The re-designation certifies that WVU Healthcare provides an interdisciplinary and comprehensive approach to the diagnosis and treatment of patients with epilepsy, with the team's primary goal of achieving complete control or at least a reduction in the frequency of seizures and/or medical side effects in patients with intractable epilepsy.
According to the NAEC, a level 4 center provides complex forms of intensive neurodiagnostic monitoring and extensive medical, neuropsychological, and psychosocial treatment. Level 4 centers also offer a complete evaluation for epilepsy and surgery, including intracranial electrodes, and provide a broad range of surgical procedures for epilepsy.
WVU's Epilepsy Center, active since 2002, helps adult and pediatric patients throughout the region. Neurologists work with specialists from neurosurgery, neuropsychology, neuroradiology, and psychiatry to identify the part of the brain that is causing the epileptic seizures.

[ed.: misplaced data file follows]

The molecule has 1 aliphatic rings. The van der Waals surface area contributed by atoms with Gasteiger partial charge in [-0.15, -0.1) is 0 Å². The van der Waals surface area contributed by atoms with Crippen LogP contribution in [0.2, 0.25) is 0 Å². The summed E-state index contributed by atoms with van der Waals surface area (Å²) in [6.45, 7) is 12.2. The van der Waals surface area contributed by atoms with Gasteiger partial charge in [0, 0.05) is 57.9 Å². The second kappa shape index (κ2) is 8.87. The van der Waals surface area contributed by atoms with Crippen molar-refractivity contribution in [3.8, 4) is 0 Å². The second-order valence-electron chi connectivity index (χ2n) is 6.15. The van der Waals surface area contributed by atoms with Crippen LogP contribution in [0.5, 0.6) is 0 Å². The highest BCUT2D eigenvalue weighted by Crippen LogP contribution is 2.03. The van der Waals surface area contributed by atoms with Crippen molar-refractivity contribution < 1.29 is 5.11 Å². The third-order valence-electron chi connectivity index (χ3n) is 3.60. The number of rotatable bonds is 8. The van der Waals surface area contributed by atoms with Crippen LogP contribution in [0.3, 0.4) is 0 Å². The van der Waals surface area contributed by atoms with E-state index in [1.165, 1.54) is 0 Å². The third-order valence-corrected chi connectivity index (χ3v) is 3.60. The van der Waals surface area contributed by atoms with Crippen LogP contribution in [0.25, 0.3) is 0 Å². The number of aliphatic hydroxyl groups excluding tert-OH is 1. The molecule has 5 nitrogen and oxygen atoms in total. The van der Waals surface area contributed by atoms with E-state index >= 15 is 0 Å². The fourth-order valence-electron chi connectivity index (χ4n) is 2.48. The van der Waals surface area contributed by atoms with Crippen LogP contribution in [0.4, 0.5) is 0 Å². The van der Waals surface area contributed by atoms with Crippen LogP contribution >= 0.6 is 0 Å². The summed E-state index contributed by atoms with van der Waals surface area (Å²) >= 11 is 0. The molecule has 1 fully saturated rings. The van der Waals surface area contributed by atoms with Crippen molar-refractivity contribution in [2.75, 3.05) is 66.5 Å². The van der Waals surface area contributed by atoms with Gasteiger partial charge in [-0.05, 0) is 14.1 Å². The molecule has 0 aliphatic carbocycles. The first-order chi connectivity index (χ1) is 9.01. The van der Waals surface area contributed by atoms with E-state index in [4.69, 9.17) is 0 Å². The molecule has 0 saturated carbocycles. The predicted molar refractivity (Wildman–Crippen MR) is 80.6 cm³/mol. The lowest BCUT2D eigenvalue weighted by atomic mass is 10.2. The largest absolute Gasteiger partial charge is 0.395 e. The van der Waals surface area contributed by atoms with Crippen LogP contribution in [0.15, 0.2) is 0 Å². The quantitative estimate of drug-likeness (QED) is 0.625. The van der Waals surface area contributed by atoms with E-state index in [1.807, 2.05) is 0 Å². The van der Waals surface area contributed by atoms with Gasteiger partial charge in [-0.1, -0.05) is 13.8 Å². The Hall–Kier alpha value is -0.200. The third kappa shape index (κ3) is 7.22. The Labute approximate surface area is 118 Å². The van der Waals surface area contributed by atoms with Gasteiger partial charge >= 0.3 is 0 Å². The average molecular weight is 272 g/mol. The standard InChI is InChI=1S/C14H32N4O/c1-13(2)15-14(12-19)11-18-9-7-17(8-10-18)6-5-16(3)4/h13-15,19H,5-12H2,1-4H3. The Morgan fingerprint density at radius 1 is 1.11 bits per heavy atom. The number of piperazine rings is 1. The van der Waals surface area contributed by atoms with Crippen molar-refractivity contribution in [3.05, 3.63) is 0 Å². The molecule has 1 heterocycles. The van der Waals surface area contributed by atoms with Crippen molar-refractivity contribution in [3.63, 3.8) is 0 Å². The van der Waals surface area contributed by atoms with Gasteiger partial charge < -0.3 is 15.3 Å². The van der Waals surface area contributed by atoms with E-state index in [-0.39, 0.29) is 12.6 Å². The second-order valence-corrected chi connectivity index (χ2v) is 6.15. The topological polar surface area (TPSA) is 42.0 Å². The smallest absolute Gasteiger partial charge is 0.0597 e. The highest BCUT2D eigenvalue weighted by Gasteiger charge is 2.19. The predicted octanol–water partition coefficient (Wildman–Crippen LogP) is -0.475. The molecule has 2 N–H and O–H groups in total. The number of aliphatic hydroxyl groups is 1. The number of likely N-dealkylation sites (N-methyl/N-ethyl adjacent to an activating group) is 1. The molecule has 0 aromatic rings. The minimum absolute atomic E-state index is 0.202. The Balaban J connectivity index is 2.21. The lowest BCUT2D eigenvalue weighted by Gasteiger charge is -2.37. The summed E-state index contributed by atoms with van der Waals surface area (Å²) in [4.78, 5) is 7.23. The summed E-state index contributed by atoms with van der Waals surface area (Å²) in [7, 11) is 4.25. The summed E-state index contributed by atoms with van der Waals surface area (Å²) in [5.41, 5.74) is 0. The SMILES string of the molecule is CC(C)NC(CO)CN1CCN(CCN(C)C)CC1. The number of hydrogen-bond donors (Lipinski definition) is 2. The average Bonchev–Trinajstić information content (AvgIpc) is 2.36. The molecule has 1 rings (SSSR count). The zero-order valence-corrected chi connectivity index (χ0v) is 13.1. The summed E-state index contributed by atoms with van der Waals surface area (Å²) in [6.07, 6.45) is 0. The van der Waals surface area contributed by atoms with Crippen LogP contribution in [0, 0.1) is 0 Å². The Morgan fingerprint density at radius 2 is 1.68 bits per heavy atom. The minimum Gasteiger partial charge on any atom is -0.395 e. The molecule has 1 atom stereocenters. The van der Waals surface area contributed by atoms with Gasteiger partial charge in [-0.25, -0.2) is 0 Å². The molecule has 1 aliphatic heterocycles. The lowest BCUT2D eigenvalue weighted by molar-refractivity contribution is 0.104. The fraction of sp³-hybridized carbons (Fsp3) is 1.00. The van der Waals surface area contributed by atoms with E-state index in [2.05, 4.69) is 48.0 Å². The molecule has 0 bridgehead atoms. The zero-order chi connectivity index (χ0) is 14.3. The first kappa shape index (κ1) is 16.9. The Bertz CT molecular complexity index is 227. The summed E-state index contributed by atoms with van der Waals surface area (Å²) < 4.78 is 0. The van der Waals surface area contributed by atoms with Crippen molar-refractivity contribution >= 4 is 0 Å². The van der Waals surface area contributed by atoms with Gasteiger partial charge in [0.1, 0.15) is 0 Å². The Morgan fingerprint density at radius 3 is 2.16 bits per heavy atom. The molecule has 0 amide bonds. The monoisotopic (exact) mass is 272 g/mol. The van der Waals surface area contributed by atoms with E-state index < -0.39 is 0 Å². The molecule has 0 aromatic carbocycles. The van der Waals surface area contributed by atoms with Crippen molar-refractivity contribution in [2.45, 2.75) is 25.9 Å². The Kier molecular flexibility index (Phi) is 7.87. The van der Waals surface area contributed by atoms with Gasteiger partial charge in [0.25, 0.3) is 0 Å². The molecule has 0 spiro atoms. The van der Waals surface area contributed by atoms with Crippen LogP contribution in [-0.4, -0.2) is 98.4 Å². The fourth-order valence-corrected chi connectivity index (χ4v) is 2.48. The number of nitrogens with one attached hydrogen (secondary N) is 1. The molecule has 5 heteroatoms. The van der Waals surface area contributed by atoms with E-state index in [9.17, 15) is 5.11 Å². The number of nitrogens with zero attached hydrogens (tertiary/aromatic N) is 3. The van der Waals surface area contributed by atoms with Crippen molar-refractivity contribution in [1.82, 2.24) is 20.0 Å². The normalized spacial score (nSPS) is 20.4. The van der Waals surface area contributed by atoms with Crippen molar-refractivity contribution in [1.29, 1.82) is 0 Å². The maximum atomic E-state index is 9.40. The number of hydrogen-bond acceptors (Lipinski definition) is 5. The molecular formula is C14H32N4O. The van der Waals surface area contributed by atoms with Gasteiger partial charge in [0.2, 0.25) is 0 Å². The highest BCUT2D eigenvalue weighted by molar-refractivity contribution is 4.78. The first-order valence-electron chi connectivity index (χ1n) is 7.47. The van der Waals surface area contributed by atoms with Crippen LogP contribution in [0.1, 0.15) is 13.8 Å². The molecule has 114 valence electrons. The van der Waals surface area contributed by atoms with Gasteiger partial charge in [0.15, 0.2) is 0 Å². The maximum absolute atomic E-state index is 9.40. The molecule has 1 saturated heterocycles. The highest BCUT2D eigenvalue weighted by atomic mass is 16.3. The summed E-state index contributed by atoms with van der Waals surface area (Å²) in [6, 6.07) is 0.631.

WVU Department of Neurology Chair and Professor John Brick, M.D., commended his staff members and thanked other departments for their interdisciplinary collaboration.
"This is just not a neurology program," Dr. Brick said. "It involves pediatrics, psychiatry, neurosurgery, and radiology. None of this could happen without these other departments and our wonderful staff."
The WVU Epilepsy Center is one of a kind in West Virginia, Brick added. "Level 4 is the highest level of certification by this organization," he said. “This label means that we help people from around the region and across the country, giving them the most up-to-date therapy for epilepsy.”
The center’s Epilepsy Monitoring Unit (EMU), which opened Sept. 9, 2002, has served nearly 6,000 patients with intractable epilepsy and other neurological disorders.
“The EMU has operated nonstop for 24 hours a day since opening, thanks to our outstanding technicians and nurses,” said EMU Medical Director Adriana Palade, M.D. “The staff members are dedicated and compassionate.”